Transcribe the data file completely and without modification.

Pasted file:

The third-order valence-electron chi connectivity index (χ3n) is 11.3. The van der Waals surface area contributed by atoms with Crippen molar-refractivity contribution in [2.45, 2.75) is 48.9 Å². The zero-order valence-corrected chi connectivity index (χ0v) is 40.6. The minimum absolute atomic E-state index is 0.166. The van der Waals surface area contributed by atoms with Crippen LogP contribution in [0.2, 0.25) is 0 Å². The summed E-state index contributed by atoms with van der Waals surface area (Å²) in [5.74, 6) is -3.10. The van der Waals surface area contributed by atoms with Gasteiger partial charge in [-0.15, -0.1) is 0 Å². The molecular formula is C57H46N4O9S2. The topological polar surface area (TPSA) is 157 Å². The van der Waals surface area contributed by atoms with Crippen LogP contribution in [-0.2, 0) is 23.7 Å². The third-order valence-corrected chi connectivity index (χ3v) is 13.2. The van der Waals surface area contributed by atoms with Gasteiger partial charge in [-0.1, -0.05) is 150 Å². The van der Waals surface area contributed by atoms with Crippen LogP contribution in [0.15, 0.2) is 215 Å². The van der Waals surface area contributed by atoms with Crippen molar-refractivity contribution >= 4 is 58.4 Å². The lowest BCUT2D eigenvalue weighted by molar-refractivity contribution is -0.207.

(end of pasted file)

The third-order valence-electron chi connectivity index (χ3n) is 11.3. The van der Waals surface area contributed by atoms with Crippen molar-refractivity contribution in [2.45, 2.75) is 48.9 Å². The zero-order valence-corrected chi connectivity index (χ0v) is 40.6. The minimum absolute atomic E-state index is 0.166. The van der Waals surface area contributed by atoms with Crippen LogP contribution in [0.2, 0.25) is 0 Å². The summed E-state index contributed by atoms with van der Waals surface area (Å²) in [5.74, 6) is -3.10. The van der Waals surface area contributed by atoms with Gasteiger partial charge in [-0.15, -0.1) is 0 Å². The molecular formula is C57H46N4O9S2. The topological polar surface area (TPSA) is 157 Å². The van der Waals surface area contributed by atoms with Crippen LogP contribution in [-0.2, 0) is 23.7 Å². The third-order valence-corrected chi connectivity index (χ3v) is 13.2. The van der Waals surface area contributed by atoms with Gasteiger partial charge in [-0.1, -0.05) is 150 Å². The van der Waals surface area contributed by atoms with Crippen LogP contribution in [0.15, 0.2) is 215 Å². The van der Waals surface area contributed by atoms with Crippen molar-refractivity contribution >= 4 is 58.4 Å². The lowest BCUT2D eigenvalue weighted by molar-refractivity contribution is -0.207.